Ralph Masi was born in Palermo, Italy, while his parents were stationed there, and grew up near New York City. As a boy, he loved reading history and playing baseball. Though his father had been a Marine during WWII (he led on Iwo Jima, in the first wave), he sought West Point, and he recalls interviewing with Senator Jacob Javits, NY, for the appointment that followed. Beast Barracks was “very tough,” and upperclassmen suggested he resign -- within 30 minutes of starting, on R-Day, he fondly recalls. He found the Academy so challenging and discouraging that his first Sunday afternoon during Beast, he walked right out the barracks to the Catholic Chapel to speak with the Chaplain about dealing with his likely resignation. He learned right there that his greatest shortcoming was fear of failure - and that how one reacts to failure is critical to success, making each experience a learning opportunity -- like baseball, a game of failure. He began to look to better command his environment as best he could within his own limitations, and persevered. He only did B/C work academically, but validated two years of Spanish, and he enjoyed history and social sciences classes -- but not math. Attending Daily Mass gave him the moral strength to face the challenges of the Academy. He chose to branch Infantry because he loved small unit leadership (he relished the challenge of Ranger School), but also wanted to fly, badly. He initially struggled in flight school, but graduated as an AH-1 Cobra pilot. He became first in his class to make Pilot in Command, and to "break" 1,000 hours. His early assignments included infantry postings at Ft. Hood and in Germany, and an Air Cav assignment in Hawaii. While with the 25th, he also earned a Masters’ Degree via a University of Oklahoma extension there. He attended the Armor Advanced Course, where he studied the Soviet threat. He was next assigned to the 82nd Airborne Division, and once again served as a Cobra Platoon Commander, in the 1st Squadron, 17th Air Cavalry, and then as Assistant Division G-3. He was subsequently offered command of an Airborne Infantry company, E Company, 504th Parachute Infantry Regiment, the Brigade's Anti-Tank Company. In 1988, he earned a second Masters’ Degree in Industrial Engineering and Operations Research from Texas A&M, but more importantly, there he met his wife. His career then transitioned, and he began a period of working at the highest levels of the Department of Defense in management science and strategy. He began addressing key issues with VOLAR, the Volunteer Army, and used scientific analysis to help improve Army recruiting and retention. He employed mathematical modeling to develop successful monthly recruiting goals for 55 battalions, in the period of the Army's highest quality recruiting. In 1994, he earned his PhD in Management from the University of Illinois, fully funded there from 1991 to 1994. From 1994 to 1996, he served as Chief of Officer Analysis for the Deputy Chief of Staff for Personnel in Headquarters, Department of the Army, managing all 30 "year groups" on active duty -- and leading the cessation of involuntary separations. During the post-Cold War transition, budget was the biggest issue. Another concern was Army shrinkage to a bare-bones 10 Division force. Both on active duty and beyond, he helped lead its development and understood -- and underscored -- its inability to support a two-theater war. After retiring from the Army in 2002 and leading DCSPER's reorganization following the 9-11 attacks (discussed in detail), he continued his career as a college professor, one that began in 1995 as an adjunct faculty member at Marymount University, teaching corporate strategy and leadership at the University of Maryland. He did so while leading analyses at RAND Corporation as senior Scientist and Study Director from 2002 to 2012, conceiving and leading studies for DoD on wartime strategies and effects through the wars in Iraq and Afghanistan. He eventually transitioned to a full professorship and full appointment with Maryland.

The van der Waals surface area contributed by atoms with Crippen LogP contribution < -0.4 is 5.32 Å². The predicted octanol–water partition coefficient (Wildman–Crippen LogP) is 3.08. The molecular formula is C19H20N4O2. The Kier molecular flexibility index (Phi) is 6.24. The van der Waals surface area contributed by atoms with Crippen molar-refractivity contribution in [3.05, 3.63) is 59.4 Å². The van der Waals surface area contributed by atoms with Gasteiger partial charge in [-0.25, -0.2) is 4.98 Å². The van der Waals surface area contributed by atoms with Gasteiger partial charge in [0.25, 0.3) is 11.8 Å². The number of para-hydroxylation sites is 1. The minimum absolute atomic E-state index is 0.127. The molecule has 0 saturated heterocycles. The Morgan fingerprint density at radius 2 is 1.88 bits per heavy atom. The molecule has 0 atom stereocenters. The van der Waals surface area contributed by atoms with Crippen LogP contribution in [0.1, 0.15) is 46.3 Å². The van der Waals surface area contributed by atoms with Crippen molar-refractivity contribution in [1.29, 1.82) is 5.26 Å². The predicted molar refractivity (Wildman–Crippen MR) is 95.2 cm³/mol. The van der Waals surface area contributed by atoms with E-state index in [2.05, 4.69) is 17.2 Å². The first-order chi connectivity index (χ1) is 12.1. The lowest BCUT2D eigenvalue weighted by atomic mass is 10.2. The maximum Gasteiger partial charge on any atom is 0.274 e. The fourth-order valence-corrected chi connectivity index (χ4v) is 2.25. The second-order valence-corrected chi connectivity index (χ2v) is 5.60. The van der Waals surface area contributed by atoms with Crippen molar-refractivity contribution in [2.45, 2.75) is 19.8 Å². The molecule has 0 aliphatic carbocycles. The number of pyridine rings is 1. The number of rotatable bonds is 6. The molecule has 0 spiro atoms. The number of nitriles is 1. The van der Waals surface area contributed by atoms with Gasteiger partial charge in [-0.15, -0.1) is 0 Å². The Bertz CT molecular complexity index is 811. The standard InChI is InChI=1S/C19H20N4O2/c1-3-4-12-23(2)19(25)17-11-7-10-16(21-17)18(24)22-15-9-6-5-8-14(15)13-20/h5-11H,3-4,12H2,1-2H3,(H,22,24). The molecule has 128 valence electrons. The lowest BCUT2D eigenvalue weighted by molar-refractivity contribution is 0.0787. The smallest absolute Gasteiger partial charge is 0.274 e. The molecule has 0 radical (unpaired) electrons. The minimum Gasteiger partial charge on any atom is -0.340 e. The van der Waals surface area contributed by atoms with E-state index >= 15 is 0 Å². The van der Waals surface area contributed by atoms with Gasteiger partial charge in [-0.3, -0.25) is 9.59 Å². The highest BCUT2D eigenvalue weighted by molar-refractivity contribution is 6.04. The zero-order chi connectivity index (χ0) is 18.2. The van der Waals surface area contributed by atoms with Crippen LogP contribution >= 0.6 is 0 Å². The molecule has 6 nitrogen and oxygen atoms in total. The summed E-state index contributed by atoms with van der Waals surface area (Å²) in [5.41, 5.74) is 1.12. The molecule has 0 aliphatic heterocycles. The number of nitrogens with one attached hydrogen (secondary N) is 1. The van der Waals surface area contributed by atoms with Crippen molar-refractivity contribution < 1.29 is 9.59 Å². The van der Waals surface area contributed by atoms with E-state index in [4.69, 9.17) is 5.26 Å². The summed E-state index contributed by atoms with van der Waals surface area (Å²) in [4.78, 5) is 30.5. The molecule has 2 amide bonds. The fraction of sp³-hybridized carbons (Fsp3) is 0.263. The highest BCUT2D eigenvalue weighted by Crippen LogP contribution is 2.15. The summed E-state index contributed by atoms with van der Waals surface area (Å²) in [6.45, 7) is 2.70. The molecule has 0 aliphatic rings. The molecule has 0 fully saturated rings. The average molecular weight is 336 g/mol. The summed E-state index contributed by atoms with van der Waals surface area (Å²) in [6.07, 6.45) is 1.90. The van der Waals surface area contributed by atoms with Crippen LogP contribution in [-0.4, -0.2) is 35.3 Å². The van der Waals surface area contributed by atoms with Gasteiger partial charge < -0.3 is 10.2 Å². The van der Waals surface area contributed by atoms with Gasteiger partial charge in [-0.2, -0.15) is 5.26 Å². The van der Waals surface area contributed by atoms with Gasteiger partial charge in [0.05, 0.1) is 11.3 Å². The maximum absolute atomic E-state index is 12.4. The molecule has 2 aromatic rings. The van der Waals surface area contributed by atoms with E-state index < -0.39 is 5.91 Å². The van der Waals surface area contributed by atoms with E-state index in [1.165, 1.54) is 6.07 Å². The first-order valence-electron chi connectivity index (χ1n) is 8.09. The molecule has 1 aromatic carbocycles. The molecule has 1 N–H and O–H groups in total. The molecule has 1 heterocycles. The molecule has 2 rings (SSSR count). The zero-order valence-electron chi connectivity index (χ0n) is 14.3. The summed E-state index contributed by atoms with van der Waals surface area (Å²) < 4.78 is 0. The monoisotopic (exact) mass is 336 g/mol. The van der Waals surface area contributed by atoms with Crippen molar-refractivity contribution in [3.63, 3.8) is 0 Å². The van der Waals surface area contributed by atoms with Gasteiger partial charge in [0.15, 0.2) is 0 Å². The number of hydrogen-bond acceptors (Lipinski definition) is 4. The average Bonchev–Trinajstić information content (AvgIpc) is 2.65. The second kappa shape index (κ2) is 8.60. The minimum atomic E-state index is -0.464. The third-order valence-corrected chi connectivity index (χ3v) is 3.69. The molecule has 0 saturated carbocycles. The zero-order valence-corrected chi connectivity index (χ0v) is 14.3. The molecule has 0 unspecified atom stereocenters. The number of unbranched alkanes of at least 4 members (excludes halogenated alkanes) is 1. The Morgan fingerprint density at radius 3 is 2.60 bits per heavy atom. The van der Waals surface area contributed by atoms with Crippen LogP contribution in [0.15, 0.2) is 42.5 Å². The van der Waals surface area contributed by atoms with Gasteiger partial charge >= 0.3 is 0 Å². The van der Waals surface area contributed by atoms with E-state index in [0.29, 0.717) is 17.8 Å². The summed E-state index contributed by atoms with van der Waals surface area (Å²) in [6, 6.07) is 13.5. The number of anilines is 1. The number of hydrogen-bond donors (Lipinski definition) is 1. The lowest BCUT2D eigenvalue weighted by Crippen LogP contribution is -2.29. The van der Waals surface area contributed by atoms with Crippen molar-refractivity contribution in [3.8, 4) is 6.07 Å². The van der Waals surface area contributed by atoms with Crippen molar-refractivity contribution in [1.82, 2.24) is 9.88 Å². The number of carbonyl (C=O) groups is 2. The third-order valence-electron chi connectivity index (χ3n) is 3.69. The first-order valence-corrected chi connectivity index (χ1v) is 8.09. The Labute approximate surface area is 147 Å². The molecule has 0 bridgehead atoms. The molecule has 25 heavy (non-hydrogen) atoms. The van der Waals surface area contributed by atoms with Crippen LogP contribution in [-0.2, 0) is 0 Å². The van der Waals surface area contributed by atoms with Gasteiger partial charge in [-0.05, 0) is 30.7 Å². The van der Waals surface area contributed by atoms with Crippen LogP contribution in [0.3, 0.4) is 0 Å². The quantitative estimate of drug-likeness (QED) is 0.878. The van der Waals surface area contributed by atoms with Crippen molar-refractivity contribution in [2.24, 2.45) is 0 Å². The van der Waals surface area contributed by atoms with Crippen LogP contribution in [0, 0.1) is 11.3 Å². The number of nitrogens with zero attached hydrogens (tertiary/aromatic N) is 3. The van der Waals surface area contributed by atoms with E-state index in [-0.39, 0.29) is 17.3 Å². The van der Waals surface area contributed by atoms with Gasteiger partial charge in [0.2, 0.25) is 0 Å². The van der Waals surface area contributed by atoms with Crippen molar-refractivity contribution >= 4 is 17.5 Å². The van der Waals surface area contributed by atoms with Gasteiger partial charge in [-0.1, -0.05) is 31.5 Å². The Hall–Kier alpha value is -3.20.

In this interview, he talks about his boyhood, his formative experiences at West Point, his service, and his career in analysis and higher education. Discussing the Electrical Engineering cheating scandal in 1976, he states that honor is what sets West Point apart, and notes the importance of the honor code and service to the 724 members of his class who graduated in 1977 -- just about half of the entering class of 1,376 under the old "attrition" model. He reflects on several of the great leaders he served with throughout his career. At the close of the interview, he shares what his service and West Point mean to him.